Ten Questions: Linda Garrett
Taking on a triathlon at 67 – on national TV
By Erin Bell

Semi-retired from her job as a school nurse at Durand Academy in Woodbury, Linda Garrett could have settled for a quiet retirement. Instead, the Haddonfield resident decided to reset her life by applying to CNN’s “Fit Nation,” a series of health segments hosted by Dr. Sanjay Gupta. She became the show’s oldest ever participant (by a decade), and after months of training, completed her first triathlon last month.

What is Fit Nation?
CNN Fit Nation was started six years ago by Dr. Sanjay Gupta. He invites viewers to submit a short video saying why they should be chosen to “hit the reset button” on their health. Six people per year are chosen from all parts of the country to start training for the Nautica Triathlon in Malibu. All the applicants are new to triathlon. We trained, together and apart, for nine months, and then finished the triathlon together. And all of it was filmed for CNN.

With all the fitness programs and TV shows out there, why did Fit Nation appeal to you?
Fit Nation is different because it changes your life, from your nutrition to your mindset. It hits reset; you pause, and you reset yourself. Your mindset changes. Your diet doesn’t change radically, but you make better choices. You exercise more. I wanted to see what a 67-year-old body could do. So it was fairly spur of the moment when I submitted the application video. I collected my thoughts, recorded them and hit send. I said I was interested in doing it as a challenge to myself to see how far I could go.

IMG_1699Can you describe your training?
It was like Christmas, with lots of working out. CNN paid for everything we needed to train for a triathlon: a year’s membership to a health club, a specialized road bike, uniform, wetsuit, nutrition training and two training trips – a week in Atlanta in January and a week in Laguna Beach in May. On the trips, we did strength training, and we did trail running. I got to know the other teammates that week, and we got along instantly, even though I’m 23 years older than the next oldest. That’s what I was afraid of; I didn’t want to be the mom or the grandmother of the group. We got along as equals. And we built each other up with lots of encouragement and support.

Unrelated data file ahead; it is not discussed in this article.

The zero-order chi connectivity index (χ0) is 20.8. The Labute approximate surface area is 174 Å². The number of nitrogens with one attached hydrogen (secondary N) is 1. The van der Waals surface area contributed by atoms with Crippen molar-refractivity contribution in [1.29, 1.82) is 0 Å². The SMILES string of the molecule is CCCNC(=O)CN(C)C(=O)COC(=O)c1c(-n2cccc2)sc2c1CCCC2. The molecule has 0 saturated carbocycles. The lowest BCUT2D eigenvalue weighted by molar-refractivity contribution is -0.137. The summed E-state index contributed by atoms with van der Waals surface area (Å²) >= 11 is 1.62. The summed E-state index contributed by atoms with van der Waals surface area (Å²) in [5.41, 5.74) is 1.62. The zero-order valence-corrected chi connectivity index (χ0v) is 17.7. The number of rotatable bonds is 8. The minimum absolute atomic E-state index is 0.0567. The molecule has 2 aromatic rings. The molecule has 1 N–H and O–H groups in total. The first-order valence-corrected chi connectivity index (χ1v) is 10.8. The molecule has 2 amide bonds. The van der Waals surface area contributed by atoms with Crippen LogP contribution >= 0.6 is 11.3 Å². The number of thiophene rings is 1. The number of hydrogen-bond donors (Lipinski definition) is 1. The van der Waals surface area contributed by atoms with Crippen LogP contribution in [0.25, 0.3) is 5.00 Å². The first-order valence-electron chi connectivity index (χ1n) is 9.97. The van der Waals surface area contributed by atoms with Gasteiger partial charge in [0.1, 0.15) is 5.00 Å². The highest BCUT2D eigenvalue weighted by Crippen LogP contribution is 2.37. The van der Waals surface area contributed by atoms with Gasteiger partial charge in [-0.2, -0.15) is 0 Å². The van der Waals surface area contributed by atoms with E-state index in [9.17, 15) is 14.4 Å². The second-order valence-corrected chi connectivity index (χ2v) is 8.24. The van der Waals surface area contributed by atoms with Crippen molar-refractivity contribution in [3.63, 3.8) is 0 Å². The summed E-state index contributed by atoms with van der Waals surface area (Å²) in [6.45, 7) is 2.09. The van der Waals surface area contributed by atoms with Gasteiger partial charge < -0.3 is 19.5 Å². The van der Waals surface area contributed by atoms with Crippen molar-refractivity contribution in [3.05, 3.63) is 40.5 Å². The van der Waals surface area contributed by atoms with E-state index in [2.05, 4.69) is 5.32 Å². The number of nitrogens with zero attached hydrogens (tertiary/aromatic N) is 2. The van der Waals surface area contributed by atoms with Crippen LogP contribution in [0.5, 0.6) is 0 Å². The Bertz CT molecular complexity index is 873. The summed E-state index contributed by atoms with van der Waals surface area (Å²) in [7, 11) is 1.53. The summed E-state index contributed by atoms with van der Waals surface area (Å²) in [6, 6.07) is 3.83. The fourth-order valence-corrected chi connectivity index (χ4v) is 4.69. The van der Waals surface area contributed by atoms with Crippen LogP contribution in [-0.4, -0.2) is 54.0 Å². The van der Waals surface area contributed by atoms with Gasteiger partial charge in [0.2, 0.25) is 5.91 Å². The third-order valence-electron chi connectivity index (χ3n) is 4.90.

At home, we received our training schedule from our coach, April Gellatly, a professional triathlete. Our schedule consisted of strength training, swimming, biking and running. We had different drills and sets for different durations. Time spent training each week ranged from about five hours a week to 11 or 12 hours.

What was it like to work with CNN’s Sanjay Gupta?
He’s as likeable as he appears on TV. We met him in Atlanta in January, and he was a presence throughout the trip. We got to go to an Atlanta Hawks game in the CNN box, and Dr. Gupta came with one of his kids, and we sat and chatted. We played a pickup game of basketball against some of the Atlanta Hawks staff, and he was in there playing with us. He also did a yoga class with us and interviewed us one-on-one about our lives. He’s easy to talk to. He’s a doll.

CNN paid for Garrett’s new equipment and training trips to Laguna Beach and Atlanta

CNN paid for Garrett’s new equipment and training trips to Laguna Beach and Atlanta

What was the hardest part of your experience?
The trip to Laguna Beach was much more intensive than that first week in Atlanta. We got our wetsuits and went into the Pacific. I have to say it was ugly for me. I don’t like the unpredictability of being in the ocean. As a kid, I did what all the kids do: I dove under the waves. But as an adult, going to the beach meant sitting on a chair in the sand with a book. I’ve heard people say, “Are you afraid of what’s under you? Are you afraid of sharks?” No, I was just afraid to dive under a wave. And the water was cold – putting your face under 57-degree water, it takes your breath away. I was afraid I wouldn’t be able to breathe. The swim coach in Laguna basically said, “Dive under and swim,” but I wouldn’t go under at all, so I was just battling my way through the waves, which is tiring.